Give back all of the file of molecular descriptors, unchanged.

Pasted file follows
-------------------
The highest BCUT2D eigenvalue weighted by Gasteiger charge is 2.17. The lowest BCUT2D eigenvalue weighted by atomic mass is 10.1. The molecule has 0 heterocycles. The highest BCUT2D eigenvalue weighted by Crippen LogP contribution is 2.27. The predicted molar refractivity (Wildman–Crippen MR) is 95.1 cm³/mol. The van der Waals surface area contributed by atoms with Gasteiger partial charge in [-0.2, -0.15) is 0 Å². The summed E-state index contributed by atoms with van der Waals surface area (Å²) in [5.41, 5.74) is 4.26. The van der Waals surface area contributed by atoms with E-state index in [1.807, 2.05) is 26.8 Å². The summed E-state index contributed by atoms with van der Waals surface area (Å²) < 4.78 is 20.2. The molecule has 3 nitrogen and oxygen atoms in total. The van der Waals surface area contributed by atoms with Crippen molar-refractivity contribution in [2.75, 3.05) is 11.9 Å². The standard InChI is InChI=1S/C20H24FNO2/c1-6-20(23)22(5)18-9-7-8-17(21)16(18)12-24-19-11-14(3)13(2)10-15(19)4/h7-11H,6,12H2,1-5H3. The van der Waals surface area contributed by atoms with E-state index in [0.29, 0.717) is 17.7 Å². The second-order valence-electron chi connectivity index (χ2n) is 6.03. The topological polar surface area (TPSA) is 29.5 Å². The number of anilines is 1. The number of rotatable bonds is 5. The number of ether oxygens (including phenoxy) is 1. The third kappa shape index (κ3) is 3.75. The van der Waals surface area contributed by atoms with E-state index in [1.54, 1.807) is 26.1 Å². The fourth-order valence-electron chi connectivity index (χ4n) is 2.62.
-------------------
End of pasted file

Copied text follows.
The highest BCUT2D eigenvalue weighted by Gasteiger charge is 2.17. The lowest BCUT2D eigenvalue weighted by atomic mass is 10.1. The molecule has 0 heterocycles. The highest BCUT2D eigenvalue weighted by Crippen LogP contribution is 2.27. The predicted molar refractivity (Wildman–Crippen MR) is 95.1 cm³/mol. The van der Waals surface area contributed by atoms with Gasteiger partial charge in [-0.2, -0.15) is 0 Å². The summed E-state index contributed by atoms with van der Waals surface area (Å²) in [5.41, 5.74) is 4.26. The van der Waals surface area contributed by atoms with E-state index in [1.807, 2.05) is 26.8 Å². The summed E-state index contributed by atoms with van der Waals surface area (Å²) < 4.78 is 20.2. The molecule has 3 nitrogen and oxygen atoms in total. The van der Waals surface area contributed by atoms with Crippen molar-refractivity contribution in [2.75, 3.05) is 11.9 Å². The standard InChI is InChI=1S/C20H24FNO2/c1-6-20(23)22(5)18-9-7-8-17(21)16(18)12-24-19-11-14(3)13(2)10-15(19)4/h7-11H,6,12H2,1-5H3. The van der Waals surface area contributed by atoms with E-state index in [0.29, 0.717) is 17.7 Å². The second-order valence-electron chi connectivity index (χ2n) is 6.03. The topological polar surface area (TPSA) is 29.5 Å². The number of anilines is 1. The number of rotatable bonds is 5. The number of ether oxygens (including phenoxy) is 1. The third kappa shape index (κ3) is 3.75. The van der Waals surface area contributed by atoms with E-state index in [1.54, 1.807) is 26.1 Å². The fourth-order valence-electron chi connectivity index (χ4n) is 2.62.